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People v. Wilson

Supreme Court of New York, Second Department

April 7, 2017

The People of the State of New York, Respondent,
v.
Jerome Wilson, Appellant.

          PRESENT: WESTON, J.P., ALIOTTA and ELLIOT, JJ.

         Appeal, by permission, from an order of the Criminal Court of the City of New York, Kings County (John T. Hecht, J.), dated September 27, 2013. The order denied defendant's motion, pursuant to CPL 440.10, to vacate a judgment convicting him, upon his plea of guilty, of attempted criminal sale of marihuana in the fourth degree.

         ORDERED that the order is reversed, on the law, and the matter is remitted to the Criminal Court for a determination de novo, following a hearing, of defendant's motion to vacate the judgment of conviction.

         Defendant was charged with two counts of criminal sale of marihuana in the fourth degree (Penal Law § 221.40), two counts of criminal possession of marihuana in the fifth degree (Penal Law § 221.10 [1]), and three counts of unlawful possession of marihuana (Penal Law § 221.05). The two counts of criminal sale of marihuana in the fourth degree were reduced to two counts of attempted criminal sale of marihuana in the fourth degree (Penal Law §§ 110.00, 221.40), and, on October 12, 2011, while represented by counsel, defendant pleaded guilty to one count of attempted criminal sale of marihuana in the fourth degree, in satisfaction of the entire accusatory instrument. On May 23, 2013, defendant moved, pursuant to CPL 440.10 (1) (h), to vacate the judgment of conviction on the ground that he had been denied the effective assistance of counsel when his counsel had failed to advise him that his conviction would result in automatic deportation. In an order dated September 27, 2013, the Criminal Court denied defendant's motion, without conducting a hearing, finding that defendant had failed to show that he was prejudiced by his counsel's ineffectiveness. This court granted defendant leave to appeal from the order (see CPL 450.15 [1]). On appeal, defendant contends that the Criminal Court erred in denying his motion since he had demonstrated that his attorney's performance at the plea proceeding fell below an objective standard of reasonableness and he was prejudiced thereby.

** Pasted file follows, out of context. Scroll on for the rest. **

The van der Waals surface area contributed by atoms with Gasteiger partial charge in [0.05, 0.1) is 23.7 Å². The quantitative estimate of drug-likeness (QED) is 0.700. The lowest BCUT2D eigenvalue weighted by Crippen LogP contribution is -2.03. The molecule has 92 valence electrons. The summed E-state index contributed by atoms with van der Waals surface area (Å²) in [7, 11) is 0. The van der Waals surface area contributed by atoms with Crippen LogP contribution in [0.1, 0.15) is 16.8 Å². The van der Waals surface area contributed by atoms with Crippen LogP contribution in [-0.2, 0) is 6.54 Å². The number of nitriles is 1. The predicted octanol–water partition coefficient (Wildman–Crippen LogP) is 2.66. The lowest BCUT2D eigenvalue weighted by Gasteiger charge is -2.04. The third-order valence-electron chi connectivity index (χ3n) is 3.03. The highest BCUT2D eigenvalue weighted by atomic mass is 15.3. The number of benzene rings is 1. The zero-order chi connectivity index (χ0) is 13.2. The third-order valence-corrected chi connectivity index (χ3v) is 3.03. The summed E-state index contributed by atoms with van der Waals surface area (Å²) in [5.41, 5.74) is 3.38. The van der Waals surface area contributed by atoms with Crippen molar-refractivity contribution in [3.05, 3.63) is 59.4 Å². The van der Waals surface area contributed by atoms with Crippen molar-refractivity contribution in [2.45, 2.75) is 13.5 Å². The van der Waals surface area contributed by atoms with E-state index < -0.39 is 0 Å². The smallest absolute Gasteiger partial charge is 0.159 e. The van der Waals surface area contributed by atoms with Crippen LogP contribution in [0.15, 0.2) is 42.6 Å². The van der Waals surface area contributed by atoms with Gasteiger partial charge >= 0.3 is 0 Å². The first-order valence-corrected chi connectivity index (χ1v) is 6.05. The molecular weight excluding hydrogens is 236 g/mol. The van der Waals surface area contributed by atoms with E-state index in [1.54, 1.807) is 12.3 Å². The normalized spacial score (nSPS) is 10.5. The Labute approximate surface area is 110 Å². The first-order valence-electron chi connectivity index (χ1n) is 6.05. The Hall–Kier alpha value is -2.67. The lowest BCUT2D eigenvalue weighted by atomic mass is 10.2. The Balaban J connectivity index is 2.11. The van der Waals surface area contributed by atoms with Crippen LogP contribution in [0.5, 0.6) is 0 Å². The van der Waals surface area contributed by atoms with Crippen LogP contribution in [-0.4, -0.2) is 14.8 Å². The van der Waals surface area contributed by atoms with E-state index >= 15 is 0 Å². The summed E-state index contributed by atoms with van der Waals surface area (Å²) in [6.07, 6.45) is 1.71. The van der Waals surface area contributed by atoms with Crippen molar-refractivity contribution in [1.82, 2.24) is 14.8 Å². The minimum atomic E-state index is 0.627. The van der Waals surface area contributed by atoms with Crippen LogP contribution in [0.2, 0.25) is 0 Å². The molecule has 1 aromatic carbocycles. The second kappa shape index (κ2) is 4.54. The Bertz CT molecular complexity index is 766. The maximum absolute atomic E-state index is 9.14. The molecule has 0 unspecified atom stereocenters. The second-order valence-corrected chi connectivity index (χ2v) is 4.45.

When a defendant seeks to challenge his or her guilty plea on the ground of ineffective assistance of counsel under the United States Constitution, he or she must meet the two-part standard set forth in Strickland v Washington (466 U.S. 668, 688 [1984]; see People v McDonald, 1 N.Y.3d 109, 113 [2003]; People v Picca, 97 A.D.3d 170 [2012]). Pursuant to Strickland, a "defendant must show that counsel's performance was deficient... [and] that the deficient performance prejudiced the defense" (Strickland, 466 U.S. at 687). The first prong of the Strickland test requires a showing that counsel's representation fell below an objective standard of reasonableness (see id.; McDonald, 1 N.Y.3d at 113). The second prong, also known as the prejudice prong, "focuses on whether counsel's constitutionally ineffective performance affected the outcome of the plea process" (Hill v Lockhart, 474 U.S. 52, 59 [1985]; see McDonald, 1 N.Y.3d at 114). In order to satisfy the second prong, a "defendant must show that there is a reasonable probability that, but for counsel's errors, he would not have pleaded guilty and would have insisted on going to trial" (Hill, 474 U.S. at 59). Where a defendant's complaint about counsel is predicated on a failure to advise of deportation consequences, which failure does not appear on the face of the record, the defendant must raise his claim via a CPL 440.10 motion, as he did here (see People v Peque, 22 N.Y.3d 168, 202 [2013]; People v Denny, 95 N.Y.2d 921, 923 [2000]). Moreover, when the deportation consequence is truly clear, the duty of a criminal defense attorney is to give correct advice as to whether the plea carries a risk of deportation (see Padilla v Kentucky, 559 U.S. 356, 369 [2010]).

         Here, defendant stated in his affidavit, which was submitted in support of his CPL 440.10 motion, that he did not know, and that the attorney who had represented him at the plea proceeding did not explain to him, that, by pleading guilty to attempted criminal sale of marihuana in the fourth degree, he would be facing mandatory deportation and an immigration court would not have any discretion to allow him to remain in the United States. An affidavit from the attorney who represented defendant at the plea proceeding was also submitted in support of defendant's motion, in which he confirmed that he "did not specifically inform [defendant] that as a result of pleading guilty to attempted criminal sale of marihuana in the fourth degree, an aggravated offense under the immigration law, his deportation from the United States would be mandatory and that he would be ineligible for discretionary cancellation of removal, and that as a person convicted of such an offense, he would not be able to petition for a return to the United States." The People do not dispute that the deportation consequence of defendant's guilty plea was clear in that it exposed defendant to mandatory removal from the United States (see 8 USC § 1227 [a] [2] [B] [i]; 21 USC § 812 [c] [10]). Consequently, defendant met the first prong of the Strickland test by establishing that his attorney's representation fell below an objective standard of reasonableness since he admitted that he had failed to advise defendant as to whether the plea carried a risk of deportation (see Padilla, 559 U.S. 356; Picca, 97 A.D.3d at 179-180).